NFL Star Adrian Peterson Cleared to Play by Vikings, Speaks Publicly on Child Abuse Charge

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Adrian Peterson

"My goal is always to teach my son right from wrong and that's what I tried to do that day"

Minnesota Vikings player Adrian Peterson has been cleared to return to the football field by his team, just two days after he was charged with abusing his 4-year-old child.

The running back was arrested in Texas for using a wooden switch to discipline his son, which caused visible injuries and sparked public controversy. Peterson issued a statement Monday through his agency (and Twitter) that spanned nearly 500 words.

"I am not a perfect son. I am not a perfect husband. I am not a perfect parent, but I am, without a doubt, not a child abuser," said Peterson in the statement. "I am someone that disciplined his child and did not intend to cause him any injury. No one can understand the hurt that I feel for my son and for the harm I caused him. My goal is always to teach my son right from wrong and that's what I tried to do that day."

Vikings owners Zygi and Mark Wilf announced that Peterson would resume team practices and play Sunday's game in New Orleans. "Today’s decision was made after significant thought, discussion and consideration," the two said in a statement, according to the Associated Press. "To be clear, we take very seriously any matter that involves the welfare of a child. At this time, however, we believe this is a matter of due process and we should allow the legal system to proceed so we can come to the most effective conclusions and then determine the appropriate course of action. This is a difficult path to navigate, and our focus is on doing the right thing."

The reinstated player is due to make an initial court appearance on a charge of reckless or negligent injury to a child, which is punishable by up to two years in prison and a $10,000 fine. "I never ever intended to harm my son. I will say the same thing once I have my day in court," Peterson said of his intentions.

His statement also offered an explanation for his behavior: such is how he was disciplined as a child. He added that he has met with a psychologist to adopt more appropriate disciplinary methods. "But deep in my heart I have always believed I could have been one of those kids that was lost in the streets without the discipline instilled in me by my parents and other relatives. I have always believed that the way my parents disciplined me has a great deal to do with the success I have enjoyed as a man."

He concluded, "I accept the fact that people feel very strongly about this issue and what they think about my conduct. Regardless of what others think, however, I love my son very much and I will continue to try to become a better father and person."

Despite the player's lengthy statement of remorse, TMZ reported that Peterson allegedly sent text messages to his son's mother after striking the child in the testicles. "Got him in the nuts once I noticed. But I felt so bad, n I'm all tearing that butt up when needed!" read one, followed by, "Never do I go overboard! But all my kids will know, hey daddy has the biggest heart but don't play no games when it comes to acting right."

Read Peterson's full statement below:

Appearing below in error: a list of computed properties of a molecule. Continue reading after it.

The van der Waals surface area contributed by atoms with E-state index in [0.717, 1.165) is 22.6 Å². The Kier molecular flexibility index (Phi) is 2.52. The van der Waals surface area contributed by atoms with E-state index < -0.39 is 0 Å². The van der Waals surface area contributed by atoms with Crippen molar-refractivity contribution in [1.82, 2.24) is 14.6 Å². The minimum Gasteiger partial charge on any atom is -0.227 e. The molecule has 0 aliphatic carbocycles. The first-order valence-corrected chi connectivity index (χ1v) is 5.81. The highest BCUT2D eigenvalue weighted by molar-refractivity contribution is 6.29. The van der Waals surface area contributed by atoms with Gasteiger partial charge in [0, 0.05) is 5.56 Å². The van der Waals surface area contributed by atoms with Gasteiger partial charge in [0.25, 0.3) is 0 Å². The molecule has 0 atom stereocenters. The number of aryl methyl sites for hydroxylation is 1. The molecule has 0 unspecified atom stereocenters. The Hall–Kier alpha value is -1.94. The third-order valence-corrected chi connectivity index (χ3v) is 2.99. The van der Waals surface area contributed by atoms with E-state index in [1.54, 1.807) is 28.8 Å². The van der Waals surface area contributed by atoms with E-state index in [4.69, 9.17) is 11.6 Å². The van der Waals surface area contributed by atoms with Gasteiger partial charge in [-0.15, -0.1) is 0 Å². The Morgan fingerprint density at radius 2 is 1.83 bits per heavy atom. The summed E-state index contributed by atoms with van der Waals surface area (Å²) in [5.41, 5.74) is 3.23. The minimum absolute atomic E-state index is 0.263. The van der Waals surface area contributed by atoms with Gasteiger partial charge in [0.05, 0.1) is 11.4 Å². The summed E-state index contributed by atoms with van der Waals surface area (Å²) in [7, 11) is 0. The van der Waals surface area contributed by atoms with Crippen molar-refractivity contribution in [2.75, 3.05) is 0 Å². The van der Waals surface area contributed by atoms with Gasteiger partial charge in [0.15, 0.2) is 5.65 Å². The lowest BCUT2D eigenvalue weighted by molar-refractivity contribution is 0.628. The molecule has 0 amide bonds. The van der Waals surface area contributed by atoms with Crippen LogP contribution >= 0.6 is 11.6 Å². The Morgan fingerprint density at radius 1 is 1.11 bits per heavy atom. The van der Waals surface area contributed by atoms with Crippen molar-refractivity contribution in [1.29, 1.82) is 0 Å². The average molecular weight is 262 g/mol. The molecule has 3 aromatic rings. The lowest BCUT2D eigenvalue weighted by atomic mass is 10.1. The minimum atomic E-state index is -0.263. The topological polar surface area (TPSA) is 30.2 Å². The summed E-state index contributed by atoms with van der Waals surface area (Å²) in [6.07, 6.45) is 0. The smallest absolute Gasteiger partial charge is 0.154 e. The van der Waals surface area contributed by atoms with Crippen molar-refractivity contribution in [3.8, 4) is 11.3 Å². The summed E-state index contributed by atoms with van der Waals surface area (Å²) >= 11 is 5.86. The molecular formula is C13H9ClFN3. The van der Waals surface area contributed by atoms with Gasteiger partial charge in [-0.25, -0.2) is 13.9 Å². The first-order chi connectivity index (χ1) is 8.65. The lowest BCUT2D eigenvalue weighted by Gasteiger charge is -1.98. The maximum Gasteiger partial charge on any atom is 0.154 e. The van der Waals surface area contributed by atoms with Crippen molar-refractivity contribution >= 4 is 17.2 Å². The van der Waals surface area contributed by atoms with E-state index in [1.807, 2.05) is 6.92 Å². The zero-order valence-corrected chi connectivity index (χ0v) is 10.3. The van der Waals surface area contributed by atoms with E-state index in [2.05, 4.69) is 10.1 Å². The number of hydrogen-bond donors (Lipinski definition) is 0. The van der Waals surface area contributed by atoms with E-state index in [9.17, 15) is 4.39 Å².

My attorney has asked me not to discuss the facts of my pending case. I hope you can respect that request and help me honor it. I very much want the public to hear from me but I understand that it is not appropriate to talk about the facts in detail at this time. Nevertheless, I want everyone to understand how sorry I feel about the hurt I have brought to my child.

I never wanted to be a distraction to the Vikings organization, the Minnesota community or to my teammates. I never imagined being in a position where the world is judging my parenting skills or calling me a child abuser because of the discipline I administered to my son.

I voluntarily appeared before the grand jury several weeks ago to answer any and all questions they had. Before my grand jury appearance, I was interviewed by two different police agencies without an attorney. In each of these interviews I have said the same thing, and that is that I never ever intended to harm my son. I will say the same thing once I have my day in court.

I have to live with the fact that when I disciplined my son the way I was disciplined as a child, I caused an injury that I never intended or thought would happen. I know that many people disagree with the way I disciplined my child. I also understand after meeting with a psychologist that there are other alternative ways of disciplining a child that may be more appropriate.

I have learned a lot and have had to reevaluate how I discipline my son going forward. But deep in my heart I have always believed I could have been one of those kids that was lost in the streets without the discipline instilled in me by my parents and other relatives. I have always believed that the way my parents disciplined me has a great deal to do with the success I have enjoyed as a man. I love my son and I will continue to become a better parent and learn from any mistakes I ever make.

I am not a perfect son. I am not a perfect husband. I am not a perfect parent, but I am, without a doubt, not a child abuser. I am someone that disciplined his child and did not intend to cause him any injury. No one can understand the hurt that I feel for my son and for the harm I caused him. My goal is always to teach my son right from wrong and that’s what I tried to do that day.

I accept the fact that people feel very strongly about this issue and what they think about my conduct. Regardless of what others think, however, I love my son very much and I will continue to try to become a better father and person.

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